“We can all talk about how we arrived here and the bottom line is, our group has worked very hard – very hard – and sacrificed an awful lot to get us in this position,” Yeo said. “And we should be proud of that. We’ve got a great opportunity. We should be excited about it. One thing we talked about is ‘why should it not be hard for us?’ This is the first year that we’re trying to get there in five years. It’s supposed to be hard for us. That’s part of the battle. But we’ve still got work to do.”
Yeo said, “One of the great comments from today from one of our players and I don’t need to say who it was, but it was ‘We can’t sit around and hope for anything. We can’t sit here and hope that a team we’re ahead of loses. We can’t sit around and hope that the outcome is …,’ we just have to take care of what we can take care of. And if we do that, we’ll be fine.”
Last night, the Wild seemed to expend so much energy early that it was depleted late. Yeo said, “It is absolutely normal that guys are going to be nervous, that you’re going to have those butterflies before the game. This is not unique to us. I know that every team that’s fighting for position and every team that’s fighting to get in, they’re all feeling the same things. It’s a matter of dealing with them and still being able to go out and focus and execute the right way.”
It was also very clear last night that Zach Parise, Mikko Koivu and Ryan Suter tried to will this team to victory. The effort level by those three was clear as day to see. It is now up to others to follow suit. Some guys have had very tough years and the Wild needs them now.
“Those guys had, what, 21 shots in the game between those three guys,” Yeo said. “That’s a great thing when your leaders are going out and doing that. The rest of the group definitely has to keep up and recognize how they’re doing it -- they’re doing it the right way. The shifts in the offensive zone and that shooters mentality, but playing the game the right way with the right structure and defending hard and defending the right way as well. They’re just going out and just playing the game and that’s what we need. That’s what leaders do right now and we need everyone to do it.”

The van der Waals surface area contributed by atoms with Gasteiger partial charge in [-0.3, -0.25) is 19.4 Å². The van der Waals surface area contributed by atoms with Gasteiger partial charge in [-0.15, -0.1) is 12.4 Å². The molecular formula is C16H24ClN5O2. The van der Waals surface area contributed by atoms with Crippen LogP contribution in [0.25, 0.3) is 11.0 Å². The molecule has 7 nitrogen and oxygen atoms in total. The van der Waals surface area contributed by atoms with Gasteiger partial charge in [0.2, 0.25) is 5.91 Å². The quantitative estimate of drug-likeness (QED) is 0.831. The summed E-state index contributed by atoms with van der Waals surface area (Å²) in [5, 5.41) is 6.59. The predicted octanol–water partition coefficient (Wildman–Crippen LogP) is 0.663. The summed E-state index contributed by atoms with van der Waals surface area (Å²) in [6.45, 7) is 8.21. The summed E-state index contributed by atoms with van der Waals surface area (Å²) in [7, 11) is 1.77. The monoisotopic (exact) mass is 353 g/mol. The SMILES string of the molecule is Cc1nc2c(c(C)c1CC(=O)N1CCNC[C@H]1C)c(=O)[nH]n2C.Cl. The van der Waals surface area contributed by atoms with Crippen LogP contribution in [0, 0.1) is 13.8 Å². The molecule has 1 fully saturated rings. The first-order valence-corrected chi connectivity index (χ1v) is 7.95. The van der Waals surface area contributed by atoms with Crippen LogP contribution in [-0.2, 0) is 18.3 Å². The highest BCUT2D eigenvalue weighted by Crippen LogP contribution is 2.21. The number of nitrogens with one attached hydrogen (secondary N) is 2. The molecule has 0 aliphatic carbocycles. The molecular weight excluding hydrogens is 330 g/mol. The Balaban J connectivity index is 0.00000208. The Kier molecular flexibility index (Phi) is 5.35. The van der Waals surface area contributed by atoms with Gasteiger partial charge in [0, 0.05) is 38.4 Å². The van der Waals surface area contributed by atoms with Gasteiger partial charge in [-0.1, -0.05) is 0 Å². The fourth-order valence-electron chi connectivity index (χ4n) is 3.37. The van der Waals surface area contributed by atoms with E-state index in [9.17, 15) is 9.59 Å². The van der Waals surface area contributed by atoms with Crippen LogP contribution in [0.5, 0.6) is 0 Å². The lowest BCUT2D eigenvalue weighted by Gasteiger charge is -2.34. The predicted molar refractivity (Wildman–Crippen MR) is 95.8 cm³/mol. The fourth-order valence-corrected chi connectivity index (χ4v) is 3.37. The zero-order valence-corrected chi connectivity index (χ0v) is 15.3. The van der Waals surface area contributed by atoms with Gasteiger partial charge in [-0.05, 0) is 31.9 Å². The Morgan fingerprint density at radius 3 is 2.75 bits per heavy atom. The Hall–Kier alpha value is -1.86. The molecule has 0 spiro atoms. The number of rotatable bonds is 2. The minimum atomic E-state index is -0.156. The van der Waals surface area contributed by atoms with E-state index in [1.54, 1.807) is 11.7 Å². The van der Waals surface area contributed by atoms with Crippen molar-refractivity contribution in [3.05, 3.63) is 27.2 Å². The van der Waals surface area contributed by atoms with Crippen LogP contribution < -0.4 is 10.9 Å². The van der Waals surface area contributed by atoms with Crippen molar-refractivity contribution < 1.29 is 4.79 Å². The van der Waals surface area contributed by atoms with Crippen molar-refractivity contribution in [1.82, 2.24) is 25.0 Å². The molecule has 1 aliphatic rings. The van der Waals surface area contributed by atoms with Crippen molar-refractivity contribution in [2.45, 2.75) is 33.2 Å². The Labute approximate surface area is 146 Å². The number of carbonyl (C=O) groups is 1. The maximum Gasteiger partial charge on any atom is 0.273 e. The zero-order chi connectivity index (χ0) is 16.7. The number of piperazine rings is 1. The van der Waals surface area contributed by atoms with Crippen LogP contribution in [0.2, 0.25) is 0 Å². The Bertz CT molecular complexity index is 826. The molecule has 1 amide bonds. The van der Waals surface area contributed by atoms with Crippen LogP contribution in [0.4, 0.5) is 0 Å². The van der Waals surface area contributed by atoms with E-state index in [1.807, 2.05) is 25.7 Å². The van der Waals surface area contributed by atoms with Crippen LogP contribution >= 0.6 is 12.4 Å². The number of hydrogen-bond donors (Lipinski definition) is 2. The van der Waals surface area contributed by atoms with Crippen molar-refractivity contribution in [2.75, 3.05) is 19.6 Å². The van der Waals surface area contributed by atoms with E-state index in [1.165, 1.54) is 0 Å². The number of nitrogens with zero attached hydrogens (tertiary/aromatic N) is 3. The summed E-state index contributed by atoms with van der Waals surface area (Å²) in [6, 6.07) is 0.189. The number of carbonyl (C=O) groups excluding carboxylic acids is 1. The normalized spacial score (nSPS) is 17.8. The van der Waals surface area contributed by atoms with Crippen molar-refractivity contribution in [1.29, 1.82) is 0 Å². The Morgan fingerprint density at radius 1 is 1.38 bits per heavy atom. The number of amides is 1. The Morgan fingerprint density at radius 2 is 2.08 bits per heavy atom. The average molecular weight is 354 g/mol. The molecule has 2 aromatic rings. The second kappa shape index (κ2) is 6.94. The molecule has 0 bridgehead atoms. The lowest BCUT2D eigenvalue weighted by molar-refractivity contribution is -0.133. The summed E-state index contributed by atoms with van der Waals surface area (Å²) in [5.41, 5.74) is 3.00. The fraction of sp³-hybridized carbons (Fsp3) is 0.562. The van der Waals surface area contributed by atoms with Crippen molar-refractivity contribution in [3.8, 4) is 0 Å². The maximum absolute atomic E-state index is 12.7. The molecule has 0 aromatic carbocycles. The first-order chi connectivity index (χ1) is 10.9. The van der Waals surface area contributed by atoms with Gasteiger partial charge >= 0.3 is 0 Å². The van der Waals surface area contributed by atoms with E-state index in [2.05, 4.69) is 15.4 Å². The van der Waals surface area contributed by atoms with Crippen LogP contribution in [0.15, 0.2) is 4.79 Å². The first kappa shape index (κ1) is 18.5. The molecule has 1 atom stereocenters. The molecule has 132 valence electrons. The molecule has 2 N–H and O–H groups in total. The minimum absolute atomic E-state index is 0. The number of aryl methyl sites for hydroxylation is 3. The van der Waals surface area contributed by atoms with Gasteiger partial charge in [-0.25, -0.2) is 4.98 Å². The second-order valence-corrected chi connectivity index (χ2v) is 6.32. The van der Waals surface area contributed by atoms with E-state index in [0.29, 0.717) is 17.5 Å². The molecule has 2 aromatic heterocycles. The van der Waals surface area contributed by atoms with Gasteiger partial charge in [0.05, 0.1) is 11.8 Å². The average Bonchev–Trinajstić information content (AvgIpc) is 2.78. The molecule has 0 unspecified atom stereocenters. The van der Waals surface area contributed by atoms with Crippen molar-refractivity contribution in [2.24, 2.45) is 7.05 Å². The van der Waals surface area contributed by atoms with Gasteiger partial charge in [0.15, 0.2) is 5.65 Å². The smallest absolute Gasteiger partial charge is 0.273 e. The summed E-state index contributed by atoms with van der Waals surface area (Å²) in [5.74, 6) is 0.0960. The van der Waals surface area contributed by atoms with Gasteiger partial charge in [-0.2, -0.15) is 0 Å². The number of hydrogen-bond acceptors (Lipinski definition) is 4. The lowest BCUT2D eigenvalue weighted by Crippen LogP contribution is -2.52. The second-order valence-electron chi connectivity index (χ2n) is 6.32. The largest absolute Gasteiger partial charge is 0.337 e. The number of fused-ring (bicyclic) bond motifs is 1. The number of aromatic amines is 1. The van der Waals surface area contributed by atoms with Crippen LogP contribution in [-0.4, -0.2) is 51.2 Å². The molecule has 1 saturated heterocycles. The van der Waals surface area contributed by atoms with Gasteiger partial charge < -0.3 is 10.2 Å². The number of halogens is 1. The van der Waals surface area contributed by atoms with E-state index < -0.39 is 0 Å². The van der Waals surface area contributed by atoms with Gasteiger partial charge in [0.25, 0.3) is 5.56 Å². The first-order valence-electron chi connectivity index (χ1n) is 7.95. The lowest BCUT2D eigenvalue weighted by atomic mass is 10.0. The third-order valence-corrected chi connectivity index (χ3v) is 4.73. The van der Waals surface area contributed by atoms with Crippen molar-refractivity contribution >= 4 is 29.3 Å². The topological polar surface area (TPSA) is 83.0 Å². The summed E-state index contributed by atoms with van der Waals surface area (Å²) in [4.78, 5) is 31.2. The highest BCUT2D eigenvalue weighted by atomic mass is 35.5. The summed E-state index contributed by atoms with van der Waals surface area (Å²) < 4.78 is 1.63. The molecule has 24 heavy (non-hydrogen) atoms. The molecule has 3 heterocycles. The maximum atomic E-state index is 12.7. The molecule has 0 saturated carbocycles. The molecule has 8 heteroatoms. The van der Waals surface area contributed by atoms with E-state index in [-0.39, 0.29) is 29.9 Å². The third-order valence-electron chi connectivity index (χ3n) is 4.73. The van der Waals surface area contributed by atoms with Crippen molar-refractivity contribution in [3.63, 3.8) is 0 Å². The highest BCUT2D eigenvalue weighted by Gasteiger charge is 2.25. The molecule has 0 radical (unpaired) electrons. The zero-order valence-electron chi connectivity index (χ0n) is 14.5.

Mike Rupp skated at the start of practice today but not late, so he’s obviously out vs. the Kings. Zenon Konopka practiced on his broken foot, but he’ll need more sessions.
Niklas Backstrom will start vs. Los Angeles.
Josh Harding was back from his two-game conditioning stint and looked real good. He got the 33-for-36 victory in Friday’s win at Austin to help the Aeros clinch a playoff spot. He then played a planned two periods last night in a loss.
He’s now back up here, activated off injured reserve and say he is ready to play when needed.
“We think we got [the multiple sclerosis] under control here,” Harding said. “I went and played and I felt good and nothing bothered me. The circumstances [in the AHL] aren’t like the NHL. It’s hot and humid down there, you’re bussing, the travel schedule is difficult, your routines are different. And if I can play there under those circumstances, I know I could play here.
“… I have a responsibility as a teammate and for this team to get myself ready in case I get in there, even in practice to make the guys better by trying as hard as I can. That’s my responsibility right now. I owe it to the team to do that.”
Speaking of the Aeros, their five-game series against Grand Rapids begins Friday in Houston.
In Des Moines today, Wild owner Craig Leipold, COO Matt Majka, GM Chuck Fletcher and assistant to the GM Jim Mill unveiled the Iowa Wild’s new logo and uniforms. They can be seen on www.iowawild.com. By the way, as I’ve written many times, the Wild plans new road whites next year. I am told those Iowa whites are not them.